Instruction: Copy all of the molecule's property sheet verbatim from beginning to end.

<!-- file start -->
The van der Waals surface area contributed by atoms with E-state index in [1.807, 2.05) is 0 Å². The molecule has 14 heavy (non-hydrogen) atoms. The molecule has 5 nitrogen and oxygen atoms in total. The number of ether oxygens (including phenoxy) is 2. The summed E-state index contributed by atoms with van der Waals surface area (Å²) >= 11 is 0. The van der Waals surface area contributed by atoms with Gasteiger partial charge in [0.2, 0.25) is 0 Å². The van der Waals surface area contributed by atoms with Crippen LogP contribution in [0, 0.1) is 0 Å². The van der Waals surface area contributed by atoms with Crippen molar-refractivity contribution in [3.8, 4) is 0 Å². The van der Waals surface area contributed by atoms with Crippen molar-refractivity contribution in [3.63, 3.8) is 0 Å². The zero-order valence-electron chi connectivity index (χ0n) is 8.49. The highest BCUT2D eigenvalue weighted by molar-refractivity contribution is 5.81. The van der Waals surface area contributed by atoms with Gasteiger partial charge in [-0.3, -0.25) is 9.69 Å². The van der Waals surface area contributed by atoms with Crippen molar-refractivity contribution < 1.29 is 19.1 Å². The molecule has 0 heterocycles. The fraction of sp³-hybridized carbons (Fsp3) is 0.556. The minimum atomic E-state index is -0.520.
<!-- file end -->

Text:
The van der Waals surface area contributed by atoms with E-state index in [1.807, 2.05) is 0 Å². The molecule has 14 heavy (non-hydrogen) atoms. The molecule has 5 nitrogen and oxygen atoms in total. The number of ether oxygens (including phenoxy) is 2. The summed E-state index contributed by atoms with van der Waals surface area (Å²) >= 11 is 0. The van der Waals surface area contributed by atoms with Gasteiger partial charge in [0.2, 0.25) is 0 Å². The van der Waals surface area contributed by atoms with Crippen LogP contribution in [0, 0.1) is 0 Å². The van der Waals surface area contributed by atoms with Crippen molar-refractivity contribution in [3.8, 4) is 0 Å². The van der Waals surface area contributed by atoms with Crippen molar-refractivity contribution in [3.63, 3.8) is 0 Å². The zero-order valence-electron chi connectivity index (χ0n) is 8.49. The highest BCUT2D eigenvalue weighted by molar-refractivity contribution is 5.81. The van der Waals surface area contributed by atoms with Gasteiger partial charge in [-0.3, -0.25) is 9.69 Å². The van der Waals surface area contributed by atoms with Crippen molar-refractivity contribution < 1.29 is 19.1 Å². The molecule has 0 heterocycles. The fraction of sp³-hybridized carbons (Fsp3) is 0.556. The minimum atomic E-state index is -0.520.